U.S. Treasury Secretary Janet Yellen warned Tuesday of economic calamity if climate change is not addressed with immediate government intervention.
Joined by local business owners and prominent Democrats in North Carolina, Yellen said the increasing frequency and severity of natural disasters could create devastating short-term supply reductions of everyday goods that could cause prices to skyrocket.
Supply chain disruptions like those experienced on a global scale during the COVID-19 pandemic could soon become commonplace, she said during a visit to Cypress Creek Renewables’ solar farm in Chapel Hill.
“Here in North Carolina, you remember well the devastating toll of Hurricane Florence. That disaster killed 22 Americans. It led to $24 billion in damage and left a million North Carolinians without power,” Yellen said.
As North Carolina is gearing up for several tight races in November, Yellen pitched the benefits of Democrats’ new climate, health and tax law, the so-called Inflation Reduction Act, that will spend $375 billion over the next decade on climate-related investments.
Combined with last year’s bipartisan infrastructure law, the investments total more than $430 billion. The money will be spent on everything from providing tax credits to purchasers of qualifying electric vehicles to constructing clean-manufacturing facilities.
Yellen said spending will be particularly impactful in “non-coastal communities that have suffered from disinvestment.”
Some North Carolinians who lost their homes in Florence in 2018 and Hurricane Matthew in 2016 are still waiting on repairs or permanent housing accommodations, due in large part to supply and labour shortages brought on by the pandemic, according to the state’s disaster recovery agency.
Other policies championed by President Joe Biden – including the CHIPS Act, which invests $52 billion in the domestic semiconductor industry – have focused on shoring up essential resources to reduce dependency on global manufacturers.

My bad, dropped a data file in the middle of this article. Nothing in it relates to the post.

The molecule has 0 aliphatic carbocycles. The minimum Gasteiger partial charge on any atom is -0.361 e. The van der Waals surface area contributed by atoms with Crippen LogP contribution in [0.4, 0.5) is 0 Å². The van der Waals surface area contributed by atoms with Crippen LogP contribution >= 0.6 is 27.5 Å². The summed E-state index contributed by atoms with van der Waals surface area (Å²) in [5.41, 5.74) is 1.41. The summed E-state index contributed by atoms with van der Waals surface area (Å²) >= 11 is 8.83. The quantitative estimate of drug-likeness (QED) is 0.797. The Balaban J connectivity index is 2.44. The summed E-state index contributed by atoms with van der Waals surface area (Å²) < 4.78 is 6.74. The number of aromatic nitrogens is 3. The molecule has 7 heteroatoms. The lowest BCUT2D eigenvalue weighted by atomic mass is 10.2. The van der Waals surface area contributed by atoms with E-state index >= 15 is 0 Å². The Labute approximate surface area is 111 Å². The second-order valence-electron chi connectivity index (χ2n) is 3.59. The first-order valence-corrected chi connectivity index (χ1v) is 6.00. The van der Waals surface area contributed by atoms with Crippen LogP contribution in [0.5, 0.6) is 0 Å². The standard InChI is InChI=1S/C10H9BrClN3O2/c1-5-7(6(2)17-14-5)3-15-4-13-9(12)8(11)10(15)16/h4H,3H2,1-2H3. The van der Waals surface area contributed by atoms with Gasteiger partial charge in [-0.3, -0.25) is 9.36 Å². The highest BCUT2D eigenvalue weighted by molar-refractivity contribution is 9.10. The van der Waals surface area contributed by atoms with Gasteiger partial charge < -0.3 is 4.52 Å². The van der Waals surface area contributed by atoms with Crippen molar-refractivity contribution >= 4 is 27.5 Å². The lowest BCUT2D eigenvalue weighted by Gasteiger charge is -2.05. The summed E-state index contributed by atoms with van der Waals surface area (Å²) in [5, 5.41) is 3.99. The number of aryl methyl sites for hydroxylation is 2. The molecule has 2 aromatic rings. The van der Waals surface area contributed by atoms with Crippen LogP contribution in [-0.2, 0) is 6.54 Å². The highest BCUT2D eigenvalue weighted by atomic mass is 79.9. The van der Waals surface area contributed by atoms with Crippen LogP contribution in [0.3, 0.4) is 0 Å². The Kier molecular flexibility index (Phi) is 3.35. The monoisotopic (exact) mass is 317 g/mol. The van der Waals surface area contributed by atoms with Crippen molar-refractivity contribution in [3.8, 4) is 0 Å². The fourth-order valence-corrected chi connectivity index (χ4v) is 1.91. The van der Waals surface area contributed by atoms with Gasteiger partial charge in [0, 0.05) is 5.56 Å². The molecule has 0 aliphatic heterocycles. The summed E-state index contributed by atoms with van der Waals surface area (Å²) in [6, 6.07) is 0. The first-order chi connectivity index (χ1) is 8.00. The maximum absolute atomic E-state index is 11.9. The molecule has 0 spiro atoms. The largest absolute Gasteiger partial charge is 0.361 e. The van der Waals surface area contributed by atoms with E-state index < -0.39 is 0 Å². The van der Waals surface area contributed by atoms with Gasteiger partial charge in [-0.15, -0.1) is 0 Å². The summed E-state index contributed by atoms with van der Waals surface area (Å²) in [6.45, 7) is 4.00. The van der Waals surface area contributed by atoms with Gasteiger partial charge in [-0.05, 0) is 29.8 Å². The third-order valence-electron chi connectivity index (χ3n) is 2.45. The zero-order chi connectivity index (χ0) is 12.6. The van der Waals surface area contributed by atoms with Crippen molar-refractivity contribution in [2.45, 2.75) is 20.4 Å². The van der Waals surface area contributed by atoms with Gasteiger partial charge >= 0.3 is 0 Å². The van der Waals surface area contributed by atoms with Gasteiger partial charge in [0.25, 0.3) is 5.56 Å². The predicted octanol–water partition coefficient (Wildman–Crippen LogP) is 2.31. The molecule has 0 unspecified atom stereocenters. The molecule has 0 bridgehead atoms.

Yellen is the third Cabinet member to visit North Carolina in September alone, following visits from Environmental Protection Agency Administrator Michael Regan in Warrenton last weekend and Vice President Kamala Harris in Durham on Sept. 1.
Yellen’s visit is part of a month-long national tour highlighting new legislation.
The Republican National Committee called Yellen’s trip to North Carolina “ironic,” accusing her of touting so-called solutions to economic problems that she and the Biden administration created, said spokeswoman Taylor Mazock.
Yellen, for her part, said the “persistent, frequent shocks” caused by climate change will put greater strains on the national budget if unaddressed. “State and local governments may increasingly be forced to devote scarce resources to disaster mitigation, potentially at the expense of investments in areas like education and worker training,” she said.
Six weeks out from the midterm elections, Biden has been showering attention on the Southern swing state, where a tight U.S. Senate race could shift the power balance in the narrowly divided chamber.
The White House hosted more than 50 North Carolina leaders for a forum last week on how Biden’s policies could benefit working class communities in the Tar Heel state.
And with abortion access in the spotlight, Democrats are funneling resources into North Carolina’s state legislative campaigns to prevent Republicans from gaining the few seats they need to nullify the Democratic governor’s veto on more stringent restrictions.
Republican U.S. Sen. Thom Tillis criticized the Biden administration Tuesday for its “reckless” spending policies that he said have been “a disaster for North Carolina families” and the economy.
“President Biden’s answer to all of our problems has been to spend more money we don’t have on far-left priorities like green energy welfare, which will only make inflation even worse for North Carolinians,” Tillis said.